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“Can I Legally Prevent My Ex’s New Partner from Having Contact with My Kids?”

Post divorce, it is inevitable that one or both parties will eventually move on. While each individual expects this, they never really consider how their ex moving on will affect their child until it actually happens. However, once one parent establishes a new relationship with another man or woman, the influence of the new relationship on the child becomes apparent fairly quickly. For many parents, that new influence is a very unwelcome one, and they may try to limit such influence by demanding that their ex’s new partner have little to no contact with their child, or even by denying visitation with the other parent altogether.

While many parents think that they are being reasonable in their request to keep their former spouse’s new partner away from their child, they actually have no legal grounds on which to make this request. However, if you truly believe that your former spouse’s new partner is a bad influence on your child, contact the Boca Raton child custody lawyers at the Law Offices of Schwartz | White to see what legal options you have regarding the issue.

Common Concerns Regarding New Relationships

Oftentimes, the request to disallow a relationship between the child of a split home and a parent’s new partner stems from jealousy on the part of the requesting parent. Because of this, many courts will not even hear a case regarding this issue. However, occasionally a parent will have good reason to be concerned about the impact that their ex’s new partner has over his or her children. Some of those concerns deal with the following:

  • The amount of time the child spends in the new partner’s company;
  • The extent of caregiving done by the new partner, especially where it concerns discipline; and
  • The overall influence that the new partner may have over your child.

While none of the above concerns may necessarily be grounds for denying visitation or disallowing contact, they are valid concerns, and at the very least, should be discussed with your former spouse in a family mediation setting.

Concerns that Warrant Legal Remedies

There are some instances in which you may be able to intervene on a budding relationship between your child and your ex’s new partner. For instance, if you and your former spouse agreed, in writing, to not introduce the children to a new partner unless it was serious – “serious” meaning remarrying status – and your former spouse has introduced his or her new partner to the children after only a few dates, you may be able to go back to the courts on the grounds that the agreement was breached.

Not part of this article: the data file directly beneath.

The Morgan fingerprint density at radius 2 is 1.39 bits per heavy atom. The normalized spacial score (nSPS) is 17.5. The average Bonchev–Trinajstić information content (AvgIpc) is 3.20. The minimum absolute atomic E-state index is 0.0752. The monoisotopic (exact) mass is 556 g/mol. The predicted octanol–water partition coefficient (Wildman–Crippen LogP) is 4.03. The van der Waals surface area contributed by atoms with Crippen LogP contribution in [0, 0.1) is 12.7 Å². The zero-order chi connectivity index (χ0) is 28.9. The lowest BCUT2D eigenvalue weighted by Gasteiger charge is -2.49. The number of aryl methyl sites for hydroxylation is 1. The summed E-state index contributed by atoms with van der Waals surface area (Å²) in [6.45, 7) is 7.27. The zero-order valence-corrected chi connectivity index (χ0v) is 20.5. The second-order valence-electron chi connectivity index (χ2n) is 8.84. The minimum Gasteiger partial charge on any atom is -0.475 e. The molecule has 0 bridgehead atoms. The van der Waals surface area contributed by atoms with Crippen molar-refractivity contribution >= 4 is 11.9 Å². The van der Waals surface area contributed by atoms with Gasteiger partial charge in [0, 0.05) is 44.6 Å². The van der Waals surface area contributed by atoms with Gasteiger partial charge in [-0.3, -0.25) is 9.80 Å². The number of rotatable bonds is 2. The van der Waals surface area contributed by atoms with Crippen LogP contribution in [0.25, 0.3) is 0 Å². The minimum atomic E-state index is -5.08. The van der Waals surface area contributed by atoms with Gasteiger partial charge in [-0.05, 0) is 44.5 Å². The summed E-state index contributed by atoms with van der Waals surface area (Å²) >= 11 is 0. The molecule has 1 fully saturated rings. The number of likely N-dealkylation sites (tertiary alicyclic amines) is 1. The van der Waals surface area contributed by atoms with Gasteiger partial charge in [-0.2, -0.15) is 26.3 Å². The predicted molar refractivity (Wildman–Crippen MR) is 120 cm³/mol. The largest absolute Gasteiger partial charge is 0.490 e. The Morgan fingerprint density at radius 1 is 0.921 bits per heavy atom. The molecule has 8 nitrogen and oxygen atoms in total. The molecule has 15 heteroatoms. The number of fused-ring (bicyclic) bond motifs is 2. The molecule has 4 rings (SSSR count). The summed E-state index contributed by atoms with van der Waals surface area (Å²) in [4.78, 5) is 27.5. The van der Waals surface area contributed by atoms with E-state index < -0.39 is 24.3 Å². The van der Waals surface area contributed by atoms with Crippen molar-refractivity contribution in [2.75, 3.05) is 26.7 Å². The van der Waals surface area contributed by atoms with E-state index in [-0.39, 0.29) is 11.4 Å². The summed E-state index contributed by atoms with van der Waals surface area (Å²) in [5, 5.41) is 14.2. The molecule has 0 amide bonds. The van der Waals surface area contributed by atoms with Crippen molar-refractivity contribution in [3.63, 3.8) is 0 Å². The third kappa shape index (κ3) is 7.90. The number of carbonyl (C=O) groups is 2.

Another concern that the Florida courts may take seriously is cohabitation. If your former spouse has his or her new partner sleeping over while your child is there, they may consider revising the custody agreement. However, whereas up until recently cohabitation was illegal in Florida, the state repealed the law in March of 2015, thereby granting no actual legal grounds for the courts to act upon.

If your former spouse becomes involved in unseemly activities as a result of his or her new partner’s influence—such as staying out late, drinking excessively, or even using narcotics—you may be able to go back to court and ask for sole custody on the grounds that a continued relationship with the other parent is no longer in your child’s best interests (Florida Statute 61.13, Subsection 2.4(c)).

Finally, if your former spouse’s new partner is a convicted felon, convicted sex-offender, or has an extensive criminal record, you may be able to pursue an injunction based on the very fact that you do not believe that your child is safe in this new individual’s presence.

Consult a Boca Raton Child Custody Attorney

At the Law Offices of Schwartz | White, we strive to help our clients come up with child custody arrangements that are in the best interests of the children involved. If you believe that your child’s best interests are at stake due to your former spouse’s new partner, contact the Boca Raton child custody attorneys at the Law Offices of Schwartz | White. Call us at 561-391-9943 to schedule a private consultation today.

Resource:

leg.state.fl.us/statutes/index.cfm?App_mode=Display_Statute&URL=0000-0099/0061/Sections/0061.13.html

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